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February 02, 1936 - Image 6

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Text
Publication:
The Michigan Daily, 1936-02-02

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?AGIC SEK

IlHE MICHIGAN DAILY

SUNDAY, FEBRUARY 2, 1936

'IN THE WORLD OF BOOKS

BELL
Ma
TH
CL
Fri
Ac
of th

Soviet Book s umerous Authors
)MOR, with an introduction by they are so different that comparison is written by 34 authors, whose mostly
xim Gorky (Smith & Haas); is impossible. unpronouncable names are given op-
E CRISIS OF THE MIDDLE There is, first, Belomor, which is a posite the title page. This is the first
ASS, by Lewis Corey (Covici- Soviet product in every sense of the of the Soviet's jointly written books
ede.) word. It is the story of the canal to be published in the United States
ouple of books from the left side built by prison labor, between the and deserves a place on the shelves
e house are up for remarks. But White sea and the Baltic. The book of anybody interested in literary cu-

riosities regardless of its merit, whichR
The canal has been a dream among
Russians for a century. Stalin isA
credited with making the dream come
true by incorporating it in his second STUDS LONIGAN, A Trilogy by
five-year plan, and by turning over James T. Farrell. Vanguard Press.
supervision to the GPU. The work $3.00.
was "laid out" in 1931, and completed By ARTHUR A. MILLER
.n 2When Zaharoff was speeding over
in 20 months. Prisoners did the workI the face of Europe in a cool effort to
and according to Belomor the work sell guns, -- when the Czar was madly

-77
.fir l:E.:

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did more for the prisoners than the{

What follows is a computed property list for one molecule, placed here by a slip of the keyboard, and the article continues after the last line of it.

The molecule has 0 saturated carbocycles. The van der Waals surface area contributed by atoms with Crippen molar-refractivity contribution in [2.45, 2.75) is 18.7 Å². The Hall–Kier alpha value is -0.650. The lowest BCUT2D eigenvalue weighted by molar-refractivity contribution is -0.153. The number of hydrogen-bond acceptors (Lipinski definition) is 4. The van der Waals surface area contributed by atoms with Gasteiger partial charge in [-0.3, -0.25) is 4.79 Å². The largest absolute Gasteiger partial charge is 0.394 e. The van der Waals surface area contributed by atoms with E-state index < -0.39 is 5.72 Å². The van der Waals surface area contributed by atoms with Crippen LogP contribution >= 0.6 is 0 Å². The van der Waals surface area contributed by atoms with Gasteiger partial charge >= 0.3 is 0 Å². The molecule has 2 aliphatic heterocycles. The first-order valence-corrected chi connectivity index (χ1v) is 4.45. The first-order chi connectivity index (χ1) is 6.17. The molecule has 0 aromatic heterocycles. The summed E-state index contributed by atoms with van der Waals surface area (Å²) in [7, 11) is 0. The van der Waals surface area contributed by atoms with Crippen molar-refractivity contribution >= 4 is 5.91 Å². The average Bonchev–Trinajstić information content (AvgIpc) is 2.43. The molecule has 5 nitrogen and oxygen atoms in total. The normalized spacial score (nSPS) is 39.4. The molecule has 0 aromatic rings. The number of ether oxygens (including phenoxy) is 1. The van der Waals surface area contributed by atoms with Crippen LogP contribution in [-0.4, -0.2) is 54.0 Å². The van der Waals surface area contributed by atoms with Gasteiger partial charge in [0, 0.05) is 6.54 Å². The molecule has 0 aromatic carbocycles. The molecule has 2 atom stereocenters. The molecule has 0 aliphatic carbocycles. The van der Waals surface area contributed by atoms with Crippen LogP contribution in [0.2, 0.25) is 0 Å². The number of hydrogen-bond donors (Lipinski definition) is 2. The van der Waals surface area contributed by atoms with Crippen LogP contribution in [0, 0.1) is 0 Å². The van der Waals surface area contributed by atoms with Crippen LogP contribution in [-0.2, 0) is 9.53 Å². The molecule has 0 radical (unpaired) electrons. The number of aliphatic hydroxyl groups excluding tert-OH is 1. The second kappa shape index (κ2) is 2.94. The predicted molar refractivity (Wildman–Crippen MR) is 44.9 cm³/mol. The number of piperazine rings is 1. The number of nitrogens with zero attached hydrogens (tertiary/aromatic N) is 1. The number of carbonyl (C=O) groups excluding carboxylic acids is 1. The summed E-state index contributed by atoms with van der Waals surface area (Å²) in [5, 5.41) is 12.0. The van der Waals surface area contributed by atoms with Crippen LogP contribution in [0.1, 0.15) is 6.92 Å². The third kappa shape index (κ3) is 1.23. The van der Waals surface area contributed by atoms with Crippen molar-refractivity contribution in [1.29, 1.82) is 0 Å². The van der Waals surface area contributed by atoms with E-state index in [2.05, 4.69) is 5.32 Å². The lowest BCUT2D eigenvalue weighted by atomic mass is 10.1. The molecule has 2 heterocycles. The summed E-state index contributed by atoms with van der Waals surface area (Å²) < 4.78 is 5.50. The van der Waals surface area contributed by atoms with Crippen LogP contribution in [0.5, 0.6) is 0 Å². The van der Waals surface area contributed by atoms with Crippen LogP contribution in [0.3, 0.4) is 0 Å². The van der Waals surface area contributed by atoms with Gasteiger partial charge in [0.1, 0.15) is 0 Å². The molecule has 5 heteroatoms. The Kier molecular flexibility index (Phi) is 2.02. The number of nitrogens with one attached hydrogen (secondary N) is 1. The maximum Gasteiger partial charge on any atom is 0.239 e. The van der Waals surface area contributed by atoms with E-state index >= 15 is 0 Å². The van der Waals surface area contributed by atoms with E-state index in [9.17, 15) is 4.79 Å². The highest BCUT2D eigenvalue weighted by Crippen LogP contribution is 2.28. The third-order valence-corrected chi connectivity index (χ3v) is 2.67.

latter did for the canal. It seems
that digging the canal "reforged" the
prisoners, and numerous touching
stories are included to prove the
point.
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dispatching Cossacks throughout
Russia in a frantic effort to root
out rebellion, - when the peoples of
the world were lined up against the
wall,-Studs Lonigan was a boy
wondering whether to walk into his
father's living room with a cigarette
in his mouth.
These were the days Studs Lonigan
thought back upon as he lay, much
too old for his thirty years, on the
bed in his father's house, dying from
a recurrence of pneumonia, the dis-
ease he had contracted when his
"pals" neglected to lift him from a
puddle of water next to the curb-
stone one hilarious and alcoholic
New Years' Eve.
Jame's Farrell's trilogy, Young
Lonigan. The Young Manhood of
Studs Lonigan and Judgment Day, is
much more than a photograph of
living death, and death in Chicago's
South Side. Farrell lived his youth
with the street Arabs of Chicago but
he graduated from the pilfering,
brawling caravan and with the halls
of the University of Chicago behind
him, he returned to the scene of the
street gang, Catholic education, rape,
prayed - against - drunkenness and
downright Irishment.
Of all the aorenamect Farrell has
plenty to say. His study of the be-
wildered Irish middle class might
merit, by virtue of a black and white
characterization alone, more than
the usual congratulations. But Studs
Leniga n, with class-conscious James
Farrell to set it down on paper, must
certainly be worth more than the
usual bouquets since it possesses be-
sides the above setting, the sparkling
stone of scientific extra-literary pur-
pose.
But propagapda, as any extra-liter-
ary purpose flust be called, is not
tacked on to the appalling truth of
Studs Lonigan's tragedy. Farrell has
written with unquestionable honesty
and convincingness, and the quiver-
ing tale of American boys standing
in the jaws of a slowly closing steam-
shovel atmosphere; boys who strag-
gle up to manhood, spurning the
letters of those who teach for pay,
drinking in emulation of the pool
parlor philosophers, functioning like
cannibals and always, persistently
always, rubbing their finger tips
rough to claw their individual ways
toward a new suit, a new conquest,
toward the new. They stand in the
mouth of a monster, Farrell forces
one to see, and they learn to curse,
to brag and bully not because they
are "born tough" or "born Irish,"
but because the organization, the cul-
tural habits of American cities and
Chicago's South Side in particular,
are founded on what Farrell sees

LL: Seething Slums Strangle
. Their Spawn .".".